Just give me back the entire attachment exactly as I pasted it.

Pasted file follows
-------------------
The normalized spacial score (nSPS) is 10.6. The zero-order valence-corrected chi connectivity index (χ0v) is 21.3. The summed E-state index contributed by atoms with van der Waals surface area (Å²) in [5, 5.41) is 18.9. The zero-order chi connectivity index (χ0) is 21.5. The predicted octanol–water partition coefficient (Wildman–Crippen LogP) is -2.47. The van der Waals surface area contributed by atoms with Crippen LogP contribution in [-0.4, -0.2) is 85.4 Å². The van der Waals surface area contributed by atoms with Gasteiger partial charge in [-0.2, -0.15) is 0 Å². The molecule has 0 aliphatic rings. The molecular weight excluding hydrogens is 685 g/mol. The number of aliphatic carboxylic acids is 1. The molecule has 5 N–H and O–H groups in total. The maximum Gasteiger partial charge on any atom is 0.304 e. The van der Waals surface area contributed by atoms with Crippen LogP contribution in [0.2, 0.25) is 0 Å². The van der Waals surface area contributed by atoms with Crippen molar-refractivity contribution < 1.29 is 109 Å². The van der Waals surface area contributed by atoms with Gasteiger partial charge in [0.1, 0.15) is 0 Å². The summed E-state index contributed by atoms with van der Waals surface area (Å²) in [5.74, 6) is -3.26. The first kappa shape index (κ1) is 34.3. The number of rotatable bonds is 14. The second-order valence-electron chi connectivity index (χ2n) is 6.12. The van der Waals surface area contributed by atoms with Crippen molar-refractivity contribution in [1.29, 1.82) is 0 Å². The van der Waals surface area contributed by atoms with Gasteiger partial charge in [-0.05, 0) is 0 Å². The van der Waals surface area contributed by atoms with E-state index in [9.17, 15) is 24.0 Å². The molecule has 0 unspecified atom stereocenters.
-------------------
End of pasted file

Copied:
The normalized spacial score (nSPS) is 10.6. The zero-order valence-corrected chi connectivity index (χ0v) is 21.3. The summed E-state index contributed by atoms with van der Waals surface area (Å²) in [5, 5.41) is 18.9. The zero-order chi connectivity index (χ0) is 21.5. The predicted octanol–water partition coefficient (Wildman–Crippen LogP) is -2.47. The van der Waals surface area contributed by atoms with Crippen LogP contribution in [-0.4, -0.2) is 85.4 Å². The van der Waals surface area contributed by atoms with Gasteiger partial charge in [-0.2, -0.15) is 0 Å². The molecule has 0 aliphatic rings. The molecular weight excluding hydrogens is 685 g/mol. The number of aliphatic carboxylic acids is 1. The molecule has 5 N–H and O–H groups in total. The maximum Gasteiger partial charge on any atom is 0.304 e. The van der Waals surface area contributed by atoms with Crippen LogP contribution in [0.2, 0.25) is 0 Å². The van der Waals surface area contributed by atoms with Crippen molar-refractivity contribution < 1.29 is 109 Å². The van der Waals surface area contributed by atoms with Gasteiger partial charge in [0.1, 0.15) is 0 Å². The summed E-state index contributed by atoms with van der Waals surface area (Å²) in [5.74, 6) is -3.26. The first kappa shape index (κ1) is 34.3. The number of rotatable bonds is 14. The second-order valence-electron chi connectivity index (χ2n) is 6.12. The van der Waals surface area contributed by atoms with Crippen molar-refractivity contribution in [1.29, 1.82) is 0 Å². The van der Waals surface area contributed by atoms with Gasteiger partial charge in [-0.05, 0) is 0 Å². The van der Waals surface area contributed by atoms with E-state index in [9.17, 15) is 24.0 Å². The molecule has 0 unspecified atom stereocenters.